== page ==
08 Mar 2018

International Women’s Day is more than just a theme day, it’s an opportunity to recognize the invaluable contribution women make within RCGT and in society in general.

Today, March 8th, we want to acknowledge the exceptional role of all the women who work in our firm. Their talent, commitment and discipline contribute to our firm’s growth and success; and make Raymond Chabot Grand Thornton shine throughout the network, in Quebec, Ontario and New Brunswick!

Women of Talent: Seven Inspiring Portraits

The Raymond Chabot Grant Thornton Women of Talent committee was created in 2012 for the purpose of enhancing the standing of the women in our organization and promoting their roles and responsibilities by supporting strategic actions that foster business development through the creation of stable business relationships.

To showcase the depth and diversity of our women employees, the Women of Talent committee asked seven women in various offices to share how they embody our CLEARR values every day, in their professional and personal lives: collaboration, leadership, excellence, agility, respect, responsibility.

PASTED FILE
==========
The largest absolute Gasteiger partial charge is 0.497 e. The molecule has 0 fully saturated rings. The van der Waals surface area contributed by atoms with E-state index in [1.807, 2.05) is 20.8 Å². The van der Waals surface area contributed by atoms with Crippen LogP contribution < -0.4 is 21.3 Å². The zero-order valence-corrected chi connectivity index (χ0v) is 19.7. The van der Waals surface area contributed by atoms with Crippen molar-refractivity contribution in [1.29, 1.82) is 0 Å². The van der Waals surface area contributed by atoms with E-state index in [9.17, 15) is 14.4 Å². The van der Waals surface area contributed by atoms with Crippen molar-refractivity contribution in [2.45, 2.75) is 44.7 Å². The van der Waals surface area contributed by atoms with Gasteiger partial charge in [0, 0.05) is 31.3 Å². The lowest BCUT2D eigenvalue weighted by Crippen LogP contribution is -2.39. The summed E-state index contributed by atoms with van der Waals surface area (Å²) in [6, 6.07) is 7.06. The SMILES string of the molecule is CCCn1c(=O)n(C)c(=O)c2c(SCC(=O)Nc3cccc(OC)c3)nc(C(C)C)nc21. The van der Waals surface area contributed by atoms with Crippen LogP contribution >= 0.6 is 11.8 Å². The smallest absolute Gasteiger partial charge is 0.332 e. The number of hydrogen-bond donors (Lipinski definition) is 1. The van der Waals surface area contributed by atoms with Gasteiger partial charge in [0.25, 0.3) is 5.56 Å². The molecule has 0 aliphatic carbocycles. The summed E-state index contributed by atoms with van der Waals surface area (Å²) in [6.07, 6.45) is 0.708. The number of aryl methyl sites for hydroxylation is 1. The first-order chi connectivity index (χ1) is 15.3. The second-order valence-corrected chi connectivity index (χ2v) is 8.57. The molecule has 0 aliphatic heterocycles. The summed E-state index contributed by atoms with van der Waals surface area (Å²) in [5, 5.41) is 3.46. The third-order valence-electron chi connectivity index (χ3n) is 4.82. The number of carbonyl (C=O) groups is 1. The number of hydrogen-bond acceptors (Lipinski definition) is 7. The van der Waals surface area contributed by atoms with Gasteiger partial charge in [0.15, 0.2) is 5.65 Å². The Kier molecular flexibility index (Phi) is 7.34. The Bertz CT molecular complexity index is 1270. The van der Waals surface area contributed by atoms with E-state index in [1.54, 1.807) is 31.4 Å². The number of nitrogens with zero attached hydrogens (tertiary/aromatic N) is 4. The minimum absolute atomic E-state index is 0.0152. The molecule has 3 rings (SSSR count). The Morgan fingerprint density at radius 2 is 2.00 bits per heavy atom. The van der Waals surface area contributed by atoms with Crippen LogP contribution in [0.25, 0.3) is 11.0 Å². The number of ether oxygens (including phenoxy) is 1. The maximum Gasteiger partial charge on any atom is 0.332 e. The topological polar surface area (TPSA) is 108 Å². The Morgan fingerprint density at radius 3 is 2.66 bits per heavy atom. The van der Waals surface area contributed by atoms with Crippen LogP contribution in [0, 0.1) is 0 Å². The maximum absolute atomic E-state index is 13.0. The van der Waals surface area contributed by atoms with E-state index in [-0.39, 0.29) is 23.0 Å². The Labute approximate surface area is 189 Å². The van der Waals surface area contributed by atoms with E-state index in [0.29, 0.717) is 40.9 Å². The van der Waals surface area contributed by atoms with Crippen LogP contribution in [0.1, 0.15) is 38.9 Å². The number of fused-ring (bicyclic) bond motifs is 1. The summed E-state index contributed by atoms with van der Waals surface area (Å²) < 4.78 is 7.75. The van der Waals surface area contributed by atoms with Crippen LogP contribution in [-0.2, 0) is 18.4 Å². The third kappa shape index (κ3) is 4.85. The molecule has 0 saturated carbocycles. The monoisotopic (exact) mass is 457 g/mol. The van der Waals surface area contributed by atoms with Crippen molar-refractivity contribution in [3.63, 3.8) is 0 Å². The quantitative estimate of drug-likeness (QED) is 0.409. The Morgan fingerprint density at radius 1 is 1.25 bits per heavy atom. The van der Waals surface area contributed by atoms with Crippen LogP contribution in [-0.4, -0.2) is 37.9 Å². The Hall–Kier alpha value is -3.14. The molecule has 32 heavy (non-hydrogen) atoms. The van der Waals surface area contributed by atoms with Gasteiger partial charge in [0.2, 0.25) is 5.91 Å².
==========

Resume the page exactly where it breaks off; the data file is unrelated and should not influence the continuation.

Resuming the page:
The result has been seven inspiring portraits. Through their career, community involvement, accomplishments and philosophy of life, these women are a tremendous source of motivation and we’re very proud to present them to you.

We would especially like to thank these women for their generosity in agreeing to open up and share their stories.

Emilio B. Imbriglio
President and CEO

Mélanie Boyer
Partner – Assurance (Québec City)
Head of the Women of Talent Committee

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08 Mar 2018

Senior Manager – Management Consulting
Sherbrooke office

CLEARR value embodied: EXCELLENCE

 

“Client satisfaction is my greatest source of motivation. I’m very proud when I realize that a client considers our fees an investment rather than an expense.”

 

From a young age, Christiane learned the value of work. She was just 9 years old and she was already helping out in her father’s little butcher shop in Grand-Mère, Mauricie.

“I would stock cans on the shelves, then, over the years, I had more responsibility. I especially liked serving clients, which forced me to overcome my shyness. At 16, I worked weekends in a pharmacy to pay for my school supplies and clothes. I did well at school because I put in the time and work needed. It’s in my DNA to work hard; I’ve never doubted it.”